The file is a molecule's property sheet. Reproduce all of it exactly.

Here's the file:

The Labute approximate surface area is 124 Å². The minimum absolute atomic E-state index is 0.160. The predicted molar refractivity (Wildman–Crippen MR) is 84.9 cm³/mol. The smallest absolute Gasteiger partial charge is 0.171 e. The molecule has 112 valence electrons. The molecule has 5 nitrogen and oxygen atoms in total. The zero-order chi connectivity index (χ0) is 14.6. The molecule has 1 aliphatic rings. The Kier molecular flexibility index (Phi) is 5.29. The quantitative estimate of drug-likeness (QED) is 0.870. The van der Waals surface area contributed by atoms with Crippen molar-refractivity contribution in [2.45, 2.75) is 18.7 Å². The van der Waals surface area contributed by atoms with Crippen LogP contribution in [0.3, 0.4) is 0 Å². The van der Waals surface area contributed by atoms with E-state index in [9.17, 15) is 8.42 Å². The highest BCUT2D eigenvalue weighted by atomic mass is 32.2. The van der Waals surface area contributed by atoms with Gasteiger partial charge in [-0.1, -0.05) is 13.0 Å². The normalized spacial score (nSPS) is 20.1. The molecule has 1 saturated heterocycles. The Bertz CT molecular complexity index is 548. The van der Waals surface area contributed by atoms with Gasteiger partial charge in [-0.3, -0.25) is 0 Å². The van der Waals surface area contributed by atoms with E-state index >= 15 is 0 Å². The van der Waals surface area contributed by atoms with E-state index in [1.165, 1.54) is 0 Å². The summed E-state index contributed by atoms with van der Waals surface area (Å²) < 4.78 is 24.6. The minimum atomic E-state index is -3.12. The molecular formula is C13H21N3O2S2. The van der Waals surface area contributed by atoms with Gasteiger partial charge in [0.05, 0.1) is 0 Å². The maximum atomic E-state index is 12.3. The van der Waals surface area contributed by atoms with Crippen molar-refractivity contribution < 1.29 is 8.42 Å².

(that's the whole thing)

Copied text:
The Labute approximate surface area is 124 Å². The minimum absolute atomic E-state index is 0.160. The predicted molar refractivity (Wildman–Crippen MR) is 84.9 cm³/mol. The smallest absolute Gasteiger partial charge is 0.171 e. The molecule has 112 valence electrons. The molecule has 5 nitrogen and oxygen atoms in total. The zero-order chi connectivity index (χ0) is 14.6. The molecule has 1 aliphatic rings. The Kier molecular flexibility index (Phi) is 5.29. The quantitative estimate of drug-likeness (QED) is 0.870. The van der Waals surface area contributed by atoms with Crippen molar-refractivity contribution in [2.45, 2.75) is 18.7 Å². The van der Waals surface area contributed by atoms with Crippen LogP contribution in [0.3, 0.4) is 0 Å². The van der Waals surface area contributed by atoms with E-state index in [9.17, 15) is 8.42 Å². The highest BCUT2D eigenvalue weighted by atomic mass is 32.2. The van der Waals surface area contributed by atoms with Gasteiger partial charge in [-0.1, -0.05) is 13.0 Å². The normalized spacial score (nSPS) is 20.1. The molecule has 1 saturated heterocycles. The Bertz CT molecular complexity index is 548. The van der Waals surface area contributed by atoms with Gasteiger partial charge in [-0.3, -0.25) is 0 Å². The van der Waals surface area contributed by atoms with E-state index >= 15 is 0 Å². The van der Waals surface area contributed by atoms with E-state index in [1.165, 1.54) is 0 Å². The summed E-state index contributed by atoms with van der Waals surface area (Å²) < 4.78 is 24.6. The minimum atomic E-state index is -3.12. The molecular formula is C13H21N3O2S2. The van der Waals surface area contributed by atoms with Gasteiger partial charge in [0.05, 0.1) is 0 Å². The maximum atomic E-state index is 12.3. The van der Waals surface area contributed by atoms with Crippen molar-refractivity contribution < 1.29 is 8.42 Å².